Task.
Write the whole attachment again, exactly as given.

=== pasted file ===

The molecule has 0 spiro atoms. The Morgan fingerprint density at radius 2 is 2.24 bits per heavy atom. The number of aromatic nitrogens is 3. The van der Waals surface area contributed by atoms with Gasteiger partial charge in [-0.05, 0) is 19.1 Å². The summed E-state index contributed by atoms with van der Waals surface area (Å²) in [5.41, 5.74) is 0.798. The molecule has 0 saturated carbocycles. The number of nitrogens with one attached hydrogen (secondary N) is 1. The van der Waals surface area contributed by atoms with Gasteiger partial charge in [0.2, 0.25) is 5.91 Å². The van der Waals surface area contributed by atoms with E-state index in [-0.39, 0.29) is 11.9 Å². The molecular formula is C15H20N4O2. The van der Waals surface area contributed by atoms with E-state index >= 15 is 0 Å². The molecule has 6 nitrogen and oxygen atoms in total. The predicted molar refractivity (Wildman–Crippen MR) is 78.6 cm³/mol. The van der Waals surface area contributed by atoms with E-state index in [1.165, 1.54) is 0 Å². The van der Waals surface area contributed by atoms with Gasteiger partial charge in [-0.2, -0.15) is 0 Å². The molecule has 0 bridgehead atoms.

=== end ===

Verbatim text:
The molecule has 0 spiro atoms. The Morgan fingerprint density at radius 2 is 2.24 bits per heavy atom. The number of aromatic nitrogens is 3. The van der Waals surface area contributed by atoms with Gasteiger partial charge in [-0.05, 0) is 19.1 Å². The summed E-state index contributed by atoms with van der Waals surface area (Å²) in [5.41, 5.74) is 0.798. The molecule has 0 saturated carbocycles. The number of nitrogens with one attached hydrogen (secondary N) is 1. The van der Waals surface area contributed by atoms with Gasteiger partial charge in [0.2, 0.25) is 5.91 Å². The van der Waals surface area contributed by atoms with E-state index in [-0.39, 0.29) is 11.9 Å². The molecular formula is C15H20N4O2. The van der Waals surface area contributed by atoms with E-state index >= 15 is 0 Å². The molecule has 6 nitrogen and oxygen atoms in total. The predicted molar refractivity (Wildman–Crippen MR) is 78.6 cm³/mol. The van der Waals surface area contributed by atoms with E-state index in [1.165, 1.54) is 0 Å². The van der Waals surface area contributed by atoms with Gasteiger partial charge in [-0.2, -0.15) is 0 Å². The molecule has 0 bridgehead atoms.